Yet, for many brands, it is still very much the case that relationships and trust matter.  And those precious assets are rarely earned quickly.

Despite the publication of Permission Marketing well over a decade ago, too many brands fail to follow the basics of Seth’s admonitions.

Too many brands want to get married on the first date.  Too many brands fail to take the time to treat different customers differently.

Too many brands think quantity trumps relevance (I’m looking at you Groupon).  Too many brands think they can shift their customer base quickly (I’m looking at you JC Penney).

As the pace of change accelerates, you may be tempted to do everything faster. But if you have a business model that is anchored in trust, rooted in deep relationships and in building a growing permission-based asset, the right answer may well be to go more slowly and deliberately.

Yes, it might take a while. But it’s likely to be worth it.

 

 

My Top Ten Blog Posts of 2012

Happy New Year.

And now, as has become my custom, here are my top ten posts of the past year. Enjoy. Comment. Debate. Share.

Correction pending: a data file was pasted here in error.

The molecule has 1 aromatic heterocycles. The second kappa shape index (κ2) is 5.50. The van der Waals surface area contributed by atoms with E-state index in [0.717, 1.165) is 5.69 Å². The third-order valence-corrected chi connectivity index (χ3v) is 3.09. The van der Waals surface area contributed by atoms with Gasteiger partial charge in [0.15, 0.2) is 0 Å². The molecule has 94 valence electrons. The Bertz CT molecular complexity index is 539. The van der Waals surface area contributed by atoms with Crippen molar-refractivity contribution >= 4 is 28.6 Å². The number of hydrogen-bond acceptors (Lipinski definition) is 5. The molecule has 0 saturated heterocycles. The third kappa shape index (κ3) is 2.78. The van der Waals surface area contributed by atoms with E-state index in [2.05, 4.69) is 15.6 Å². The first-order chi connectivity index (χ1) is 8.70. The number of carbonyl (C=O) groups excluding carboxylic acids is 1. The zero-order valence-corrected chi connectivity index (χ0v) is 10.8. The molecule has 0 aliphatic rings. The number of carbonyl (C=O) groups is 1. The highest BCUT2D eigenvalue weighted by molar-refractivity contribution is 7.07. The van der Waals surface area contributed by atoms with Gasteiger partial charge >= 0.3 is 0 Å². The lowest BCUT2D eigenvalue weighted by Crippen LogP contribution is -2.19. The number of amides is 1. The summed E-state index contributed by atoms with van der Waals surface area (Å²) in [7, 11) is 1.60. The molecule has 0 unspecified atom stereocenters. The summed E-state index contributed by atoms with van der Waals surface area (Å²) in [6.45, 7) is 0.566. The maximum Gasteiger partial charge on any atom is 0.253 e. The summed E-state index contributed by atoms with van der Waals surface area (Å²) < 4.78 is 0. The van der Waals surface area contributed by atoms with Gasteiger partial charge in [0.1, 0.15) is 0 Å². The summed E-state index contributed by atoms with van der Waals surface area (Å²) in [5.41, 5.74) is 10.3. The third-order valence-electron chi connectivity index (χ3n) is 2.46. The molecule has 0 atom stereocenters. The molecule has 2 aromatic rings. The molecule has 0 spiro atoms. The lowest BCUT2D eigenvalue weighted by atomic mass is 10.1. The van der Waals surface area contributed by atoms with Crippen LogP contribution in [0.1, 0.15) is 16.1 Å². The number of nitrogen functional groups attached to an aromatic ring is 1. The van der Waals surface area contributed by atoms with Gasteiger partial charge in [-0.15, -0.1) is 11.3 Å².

1.   The world’s best loyalty program.

2.  The end of e-commerce.

3.  JCPenney’s Road to Recovery (Part 2): The intervention.

4.  JCPenney swings for the fences (Part 1).

5.  JCPenney’s Road to Recovery (Part 1): The reality distortion field.

6.  JCPenney’s Road to Recovery (Part 3): The 10 point action plan.

7.  In gut we trust.

8.  Now you’re just somebody that I used to know.

9.  Honey, I shrunk the store.

10. 8 things that are wrong with your omni-channel strategy.

And one of my personal favorites that, in my humble opinion, was mostly overlooked: Knowing what ‘yes’ looks like.

But it did get excerpted in Seth Godin’s new book The Icarus Deception.  So I got that going for me. Which is nice.

Knowing what “yes” looks like

Creating something meaningfully new, taking a risk, putting yourself out there to face the critics, skeptics and trolls is never easy. As Seth reminds us, our lizard brains are wired to keep us stuck.

But what if you sit across the table from the person who has walked through their fear and is now asking your permission to innovate? What if you are faced with the decision to green-light a risky project that is being advocated by a passionate team?